In any event, in my view, there was an intention to deceive on the part of the appellant in that he made Ms Sithole to believe that the test results furnished were correct when, in fact, this was not true.

[19] The criticism by the commissioner that Ms Sithole was not a credible witness is not borne out by the record.

In Medscheme Holdings (Pty) Ltd v Bhamjee, the SCA sounded a warning against undue weight to the advantages that are said to be enjoyed by the trial court without a careful evaluation of the evidence that was given, as opposed to the manner in which it was delivered, against the underlying probabilities.

Furthermore, in Minister of Safety and Security and Others v Craig and Others NNO, the SCA remarked:

‘[58] Although courts of appeal are slow to disturb findings of credibility, they generally have greater liberty to do so where a finding of fact does not essentially depend on the personal impression made by a witness’s demeanour, but predominantly upon inferences and other facts, and upon probabilities. In such a case a court of appeal, with the benefit of a full record, may often be in a better position to draw inferences.’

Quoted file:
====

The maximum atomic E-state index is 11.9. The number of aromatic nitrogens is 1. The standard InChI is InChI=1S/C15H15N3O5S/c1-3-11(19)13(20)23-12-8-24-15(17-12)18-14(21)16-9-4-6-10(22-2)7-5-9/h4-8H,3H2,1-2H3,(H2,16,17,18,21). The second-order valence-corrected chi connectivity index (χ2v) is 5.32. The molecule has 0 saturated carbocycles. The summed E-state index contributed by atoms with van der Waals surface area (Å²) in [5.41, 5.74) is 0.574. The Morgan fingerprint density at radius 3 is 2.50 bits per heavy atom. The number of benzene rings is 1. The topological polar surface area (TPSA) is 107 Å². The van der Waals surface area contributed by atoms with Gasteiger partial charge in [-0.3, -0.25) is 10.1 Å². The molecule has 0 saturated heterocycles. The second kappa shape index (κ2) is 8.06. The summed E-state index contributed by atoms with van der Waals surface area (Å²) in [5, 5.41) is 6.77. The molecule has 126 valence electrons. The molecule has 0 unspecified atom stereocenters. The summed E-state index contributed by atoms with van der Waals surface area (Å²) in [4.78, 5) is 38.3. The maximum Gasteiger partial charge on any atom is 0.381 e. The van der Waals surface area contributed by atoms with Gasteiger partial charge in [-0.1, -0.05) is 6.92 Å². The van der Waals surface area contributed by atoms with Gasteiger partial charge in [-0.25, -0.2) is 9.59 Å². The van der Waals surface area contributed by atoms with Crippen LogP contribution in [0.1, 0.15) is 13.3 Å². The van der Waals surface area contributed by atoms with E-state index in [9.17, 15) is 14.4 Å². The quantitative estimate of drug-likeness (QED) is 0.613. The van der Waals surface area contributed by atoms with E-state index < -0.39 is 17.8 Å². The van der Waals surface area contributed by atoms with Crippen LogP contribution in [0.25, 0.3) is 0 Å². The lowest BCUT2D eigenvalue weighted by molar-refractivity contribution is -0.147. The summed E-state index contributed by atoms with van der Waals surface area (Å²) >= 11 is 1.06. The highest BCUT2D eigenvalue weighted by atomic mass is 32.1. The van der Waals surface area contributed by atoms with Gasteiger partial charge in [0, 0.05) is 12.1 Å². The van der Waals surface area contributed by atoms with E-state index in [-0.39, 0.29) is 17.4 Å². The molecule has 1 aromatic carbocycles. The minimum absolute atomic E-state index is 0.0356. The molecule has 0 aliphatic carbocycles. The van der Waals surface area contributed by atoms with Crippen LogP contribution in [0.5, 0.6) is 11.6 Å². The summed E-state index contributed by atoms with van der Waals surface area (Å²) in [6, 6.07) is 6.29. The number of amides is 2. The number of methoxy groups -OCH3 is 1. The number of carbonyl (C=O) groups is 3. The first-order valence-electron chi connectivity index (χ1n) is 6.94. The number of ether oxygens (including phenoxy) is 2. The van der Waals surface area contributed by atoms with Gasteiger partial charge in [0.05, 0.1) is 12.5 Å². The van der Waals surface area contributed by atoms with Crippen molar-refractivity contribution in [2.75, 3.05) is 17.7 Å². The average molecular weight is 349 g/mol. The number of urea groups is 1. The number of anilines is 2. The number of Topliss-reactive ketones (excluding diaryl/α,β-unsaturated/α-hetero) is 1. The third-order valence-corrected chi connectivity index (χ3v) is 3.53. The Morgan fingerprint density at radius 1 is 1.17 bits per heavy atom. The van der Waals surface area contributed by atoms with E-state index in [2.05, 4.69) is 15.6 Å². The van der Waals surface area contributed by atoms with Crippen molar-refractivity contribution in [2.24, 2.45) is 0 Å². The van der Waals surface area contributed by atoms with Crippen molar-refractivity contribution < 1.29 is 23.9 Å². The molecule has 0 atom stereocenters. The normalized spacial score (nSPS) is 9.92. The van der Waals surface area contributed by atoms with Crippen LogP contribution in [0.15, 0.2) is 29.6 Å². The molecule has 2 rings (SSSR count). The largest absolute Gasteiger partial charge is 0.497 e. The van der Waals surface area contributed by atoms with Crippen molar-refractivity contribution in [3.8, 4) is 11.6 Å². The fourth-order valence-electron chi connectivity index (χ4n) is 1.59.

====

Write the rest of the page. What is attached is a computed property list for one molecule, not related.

[20] Having had the benefit of perusing the record, I am of the view that, the Court a quo was correct in finding that Ms Sithole answered questions put to her fairly. Not the same can be said of the appellant. While one appreciates that he represented himself at arbitration, and was therefore a lay litigant, he never put his defences to Ms Sithole, inter alia, that difference in the accuracy level of the test results conducted by his GGV laboratory and RBCT was due to different equipment that was used by the two laboratories and their methods of sampling, or that the quality of coal could have been affected by loss of moisture when conveyed to the RBCT laboratory.